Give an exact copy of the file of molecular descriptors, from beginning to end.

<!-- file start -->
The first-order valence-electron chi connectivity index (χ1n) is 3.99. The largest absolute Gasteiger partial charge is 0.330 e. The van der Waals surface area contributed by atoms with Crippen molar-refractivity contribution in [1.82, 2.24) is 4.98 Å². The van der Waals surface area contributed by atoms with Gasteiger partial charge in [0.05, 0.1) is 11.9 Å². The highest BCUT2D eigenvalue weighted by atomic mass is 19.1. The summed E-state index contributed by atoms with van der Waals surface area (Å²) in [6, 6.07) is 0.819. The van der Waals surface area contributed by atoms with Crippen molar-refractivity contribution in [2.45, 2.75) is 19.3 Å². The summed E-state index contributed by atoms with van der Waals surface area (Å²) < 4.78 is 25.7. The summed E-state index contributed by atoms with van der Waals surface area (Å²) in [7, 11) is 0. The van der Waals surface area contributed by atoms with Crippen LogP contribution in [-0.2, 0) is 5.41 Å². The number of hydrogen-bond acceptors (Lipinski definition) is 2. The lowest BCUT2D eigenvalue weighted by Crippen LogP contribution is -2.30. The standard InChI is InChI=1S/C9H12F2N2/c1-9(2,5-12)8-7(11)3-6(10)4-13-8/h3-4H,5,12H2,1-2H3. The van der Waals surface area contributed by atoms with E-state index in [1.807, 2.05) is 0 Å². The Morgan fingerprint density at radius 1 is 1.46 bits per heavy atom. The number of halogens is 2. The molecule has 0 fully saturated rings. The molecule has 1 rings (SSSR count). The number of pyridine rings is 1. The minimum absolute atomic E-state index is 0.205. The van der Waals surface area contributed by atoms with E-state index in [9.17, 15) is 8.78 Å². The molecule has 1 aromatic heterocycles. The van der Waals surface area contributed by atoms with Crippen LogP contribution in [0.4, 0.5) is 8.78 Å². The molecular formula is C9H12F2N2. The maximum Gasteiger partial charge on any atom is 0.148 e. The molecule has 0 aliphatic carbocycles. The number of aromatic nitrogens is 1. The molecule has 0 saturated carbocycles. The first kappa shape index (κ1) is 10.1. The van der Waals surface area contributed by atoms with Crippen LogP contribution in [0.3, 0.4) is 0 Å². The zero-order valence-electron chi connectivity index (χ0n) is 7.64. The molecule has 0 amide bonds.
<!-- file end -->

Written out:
The first-order valence-electron chi connectivity index (χ1n) is 3.99. The largest absolute Gasteiger partial charge is 0.330 e. The van der Waals surface area contributed by atoms with Crippen molar-refractivity contribution in [1.82, 2.24) is 4.98 Å². The van der Waals surface area contributed by atoms with Gasteiger partial charge in [0.05, 0.1) is 11.9 Å². The highest BCUT2D eigenvalue weighted by atomic mass is 19.1. The summed E-state index contributed by atoms with van der Waals surface area (Å²) in [6, 6.07) is 0.819. The van der Waals surface area contributed by atoms with Crippen molar-refractivity contribution in [2.45, 2.75) is 19.3 Å². The summed E-state index contributed by atoms with van der Waals surface area (Å²) < 4.78 is 25.7. The summed E-state index contributed by atoms with van der Waals surface area (Å²) in [7, 11) is 0. The van der Waals surface area contributed by atoms with Crippen LogP contribution in [-0.2, 0) is 5.41 Å². The number of hydrogen-bond acceptors (Lipinski definition) is 2. The lowest BCUT2D eigenvalue weighted by Crippen LogP contribution is -2.30. The standard InChI is InChI=1S/C9H12F2N2/c1-9(2,5-12)8-7(11)3-6(10)4-13-8/h3-4H,5,12H2,1-2H3. The van der Waals surface area contributed by atoms with E-state index in [1.807, 2.05) is 0 Å². The Morgan fingerprint density at radius 1 is 1.46 bits per heavy atom. The number of halogens is 2. The molecule has 0 fully saturated rings. The molecule has 1 rings (SSSR count). The number of pyridine rings is 1. The minimum absolute atomic E-state index is 0.205. The van der Waals surface area contributed by atoms with E-state index in [9.17, 15) is 8.78 Å². The molecule has 1 aromatic heterocycles. The van der Waals surface area contributed by atoms with Crippen LogP contribution in [0.4, 0.5) is 8.78 Å². The molecular formula is C9H12F2N2. The maximum Gasteiger partial charge on any atom is 0.148 e. The molecule has 0 aliphatic carbocycles. The number of aromatic nitrogens is 1. The molecule has 0 saturated carbocycles. The first kappa shape index (κ1) is 10.1. The van der Waals surface area contributed by atoms with Crippen LogP contribution in [0.3, 0.4) is 0 Å². The zero-order valence-electron chi connectivity index (χ0n) is 7.64. The molecule has 0 amide bonds.